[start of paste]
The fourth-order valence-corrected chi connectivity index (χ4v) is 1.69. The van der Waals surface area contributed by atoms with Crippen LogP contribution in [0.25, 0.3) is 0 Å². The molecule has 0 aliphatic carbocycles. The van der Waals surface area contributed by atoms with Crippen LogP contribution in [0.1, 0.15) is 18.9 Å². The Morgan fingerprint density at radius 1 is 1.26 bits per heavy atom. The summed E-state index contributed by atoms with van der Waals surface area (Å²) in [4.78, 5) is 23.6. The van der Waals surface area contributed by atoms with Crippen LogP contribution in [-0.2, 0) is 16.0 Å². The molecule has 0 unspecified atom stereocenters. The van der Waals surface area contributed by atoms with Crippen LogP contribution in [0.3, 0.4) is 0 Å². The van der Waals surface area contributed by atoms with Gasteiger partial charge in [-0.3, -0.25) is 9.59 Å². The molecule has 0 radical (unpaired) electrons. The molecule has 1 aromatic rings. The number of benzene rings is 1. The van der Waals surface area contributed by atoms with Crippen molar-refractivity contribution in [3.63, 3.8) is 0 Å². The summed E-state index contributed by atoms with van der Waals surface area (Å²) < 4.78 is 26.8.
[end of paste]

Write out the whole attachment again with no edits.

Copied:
The fourth-order valence-corrected chi connectivity index (χ4v) is 1.69. The van der Waals surface area contributed by atoms with Crippen LogP contribution in [0.25, 0.3) is 0 Å². The molecule has 0 aliphatic carbocycles. The van der Waals surface area contributed by atoms with Crippen LogP contribution in [0.1, 0.15) is 18.9 Å². The Morgan fingerprint density at radius 1 is 1.26 bits per heavy atom. The summed E-state index contributed by atoms with van der Waals surface area (Å²) in [4.78, 5) is 23.6. The van der Waals surface area contributed by atoms with Crippen LogP contribution in [-0.2, 0) is 16.0 Å². The molecule has 0 unspecified atom stereocenters. The van der Waals surface area contributed by atoms with Crippen LogP contribution in [0.3, 0.4) is 0 Å². The van der Waals surface area contributed by atoms with Gasteiger partial charge in [-0.3, -0.25) is 9.59 Å². The molecule has 0 radical (unpaired) electrons. The molecule has 1 aromatic rings. The number of benzene rings is 1. The van der Waals surface area contributed by atoms with Crippen molar-refractivity contribution in [3.63, 3.8) is 0 Å². The summed E-state index contributed by atoms with van der Waals surface area (Å²) < 4.78 is 26.8.